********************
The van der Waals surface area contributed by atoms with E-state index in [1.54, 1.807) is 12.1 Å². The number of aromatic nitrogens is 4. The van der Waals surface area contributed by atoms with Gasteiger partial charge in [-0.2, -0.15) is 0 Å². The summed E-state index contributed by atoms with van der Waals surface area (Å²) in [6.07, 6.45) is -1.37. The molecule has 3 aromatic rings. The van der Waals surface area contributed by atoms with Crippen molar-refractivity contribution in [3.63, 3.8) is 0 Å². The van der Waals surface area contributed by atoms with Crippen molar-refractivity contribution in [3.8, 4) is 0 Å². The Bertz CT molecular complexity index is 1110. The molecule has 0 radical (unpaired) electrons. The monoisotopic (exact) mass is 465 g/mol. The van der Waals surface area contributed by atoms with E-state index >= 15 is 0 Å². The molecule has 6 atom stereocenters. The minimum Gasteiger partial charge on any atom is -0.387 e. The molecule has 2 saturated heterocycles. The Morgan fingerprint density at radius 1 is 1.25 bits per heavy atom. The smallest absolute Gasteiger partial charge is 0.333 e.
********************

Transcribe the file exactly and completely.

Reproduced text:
The van der Waals surface area contributed by atoms with E-state index in [1.54, 1.807) is 12.1 Å². The number of aromatic nitrogens is 4. The van der Waals surface area contributed by atoms with Gasteiger partial charge in [-0.2, -0.15) is 0 Å². The summed E-state index contributed by atoms with van der Waals surface area (Å²) in [6.07, 6.45) is -1.37. The molecule has 3 aromatic rings. The van der Waals surface area contributed by atoms with Crippen molar-refractivity contribution in [3.63, 3.8) is 0 Å². The van der Waals surface area contributed by atoms with Crippen molar-refractivity contribution in [3.8, 4) is 0 Å². The Bertz CT molecular complexity index is 1110. The molecule has 0 radical (unpaired) electrons. The monoisotopic (exact) mass is 465 g/mol. The van der Waals surface area contributed by atoms with E-state index >= 15 is 0 Å². The molecule has 6 atom stereocenters. The minimum Gasteiger partial charge on any atom is -0.387 e. The molecule has 2 saturated heterocycles. The Morgan fingerprint density at radius 1 is 1.25 bits per heavy atom. The smallest absolute Gasteiger partial charge is 0.333 e.